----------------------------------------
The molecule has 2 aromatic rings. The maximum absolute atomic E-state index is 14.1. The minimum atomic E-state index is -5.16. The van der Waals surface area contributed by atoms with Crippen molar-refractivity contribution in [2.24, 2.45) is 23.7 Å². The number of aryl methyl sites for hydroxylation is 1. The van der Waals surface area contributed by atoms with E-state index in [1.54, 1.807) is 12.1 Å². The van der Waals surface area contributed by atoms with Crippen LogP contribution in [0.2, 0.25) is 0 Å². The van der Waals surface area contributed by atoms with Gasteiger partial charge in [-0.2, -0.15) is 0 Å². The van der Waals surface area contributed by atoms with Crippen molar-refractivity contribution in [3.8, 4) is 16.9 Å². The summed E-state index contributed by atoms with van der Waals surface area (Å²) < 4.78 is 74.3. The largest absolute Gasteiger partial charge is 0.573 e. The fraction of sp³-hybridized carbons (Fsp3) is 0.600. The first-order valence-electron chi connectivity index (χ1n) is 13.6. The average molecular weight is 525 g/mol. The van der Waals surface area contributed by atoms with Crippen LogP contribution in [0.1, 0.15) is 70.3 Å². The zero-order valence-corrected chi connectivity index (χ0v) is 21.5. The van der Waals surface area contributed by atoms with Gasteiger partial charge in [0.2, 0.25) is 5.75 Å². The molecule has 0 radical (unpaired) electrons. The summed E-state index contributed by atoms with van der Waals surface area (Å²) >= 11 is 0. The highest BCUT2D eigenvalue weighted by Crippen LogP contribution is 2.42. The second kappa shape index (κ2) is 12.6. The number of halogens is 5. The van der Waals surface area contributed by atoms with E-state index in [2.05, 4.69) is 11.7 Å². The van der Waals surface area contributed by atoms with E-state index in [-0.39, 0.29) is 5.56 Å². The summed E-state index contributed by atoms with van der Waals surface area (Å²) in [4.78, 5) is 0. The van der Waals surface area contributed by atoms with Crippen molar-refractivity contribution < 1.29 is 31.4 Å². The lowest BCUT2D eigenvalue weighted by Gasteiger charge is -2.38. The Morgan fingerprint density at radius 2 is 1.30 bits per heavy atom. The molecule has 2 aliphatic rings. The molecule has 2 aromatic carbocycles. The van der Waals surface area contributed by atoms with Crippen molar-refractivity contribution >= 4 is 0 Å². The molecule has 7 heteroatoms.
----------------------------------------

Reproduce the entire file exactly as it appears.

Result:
The molecule has 2 aromatic rings. The maximum absolute atomic E-state index is 14.1. The minimum atomic E-state index is -5.16. The van der Waals surface area contributed by atoms with Crippen molar-refractivity contribution in [2.24, 2.45) is 23.7 Å². The number of aryl methyl sites for hydroxylation is 1. The van der Waals surface area contributed by atoms with E-state index in [1.54, 1.807) is 12.1 Å². The van der Waals surface area contributed by atoms with Crippen LogP contribution in [0.2, 0.25) is 0 Å². The van der Waals surface area contributed by atoms with Gasteiger partial charge in [-0.2, -0.15) is 0 Å². The van der Waals surface area contributed by atoms with Crippen molar-refractivity contribution in [3.8, 4) is 16.9 Å². The summed E-state index contributed by atoms with van der Waals surface area (Å²) < 4.78 is 74.3. The largest absolute Gasteiger partial charge is 0.573 e. The fraction of sp³-hybridized carbons (Fsp3) is 0.600. The first-order valence-electron chi connectivity index (χ1n) is 13.6. The average molecular weight is 525 g/mol. The van der Waals surface area contributed by atoms with Crippen LogP contribution in [0.1, 0.15) is 70.3 Å². The zero-order valence-corrected chi connectivity index (χ0v) is 21.5. The van der Waals surface area contributed by atoms with Gasteiger partial charge in [0.2, 0.25) is 5.75 Å². The molecule has 0 radical (unpaired) electrons. The summed E-state index contributed by atoms with van der Waals surface area (Å²) >= 11 is 0. The highest BCUT2D eigenvalue weighted by Crippen LogP contribution is 2.42. The second kappa shape index (κ2) is 12.6. The number of halogens is 5. The van der Waals surface area contributed by atoms with E-state index in [2.05, 4.69) is 11.7 Å². The van der Waals surface area contributed by atoms with E-state index in [-0.39, 0.29) is 5.56 Å². The summed E-state index contributed by atoms with van der Waals surface area (Å²) in [4.78, 5) is 0. The van der Waals surface area contributed by atoms with Crippen molar-refractivity contribution < 1.29 is 31.4 Å². The lowest BCUT2D eigenvalue weighted by Gasteiger charge is -2.38. The Morgan fingerprint density at radius 2 is 1.30 bits per heavy atom. The molecule has 2 aliphatic rings. The molecule has 2 aromatic carbocycles. The van der Waals surface area contributed by atoms with Crippen molar-refractivity contribution >= 4 is 0 Å². The molecule has 7 heteroatoms.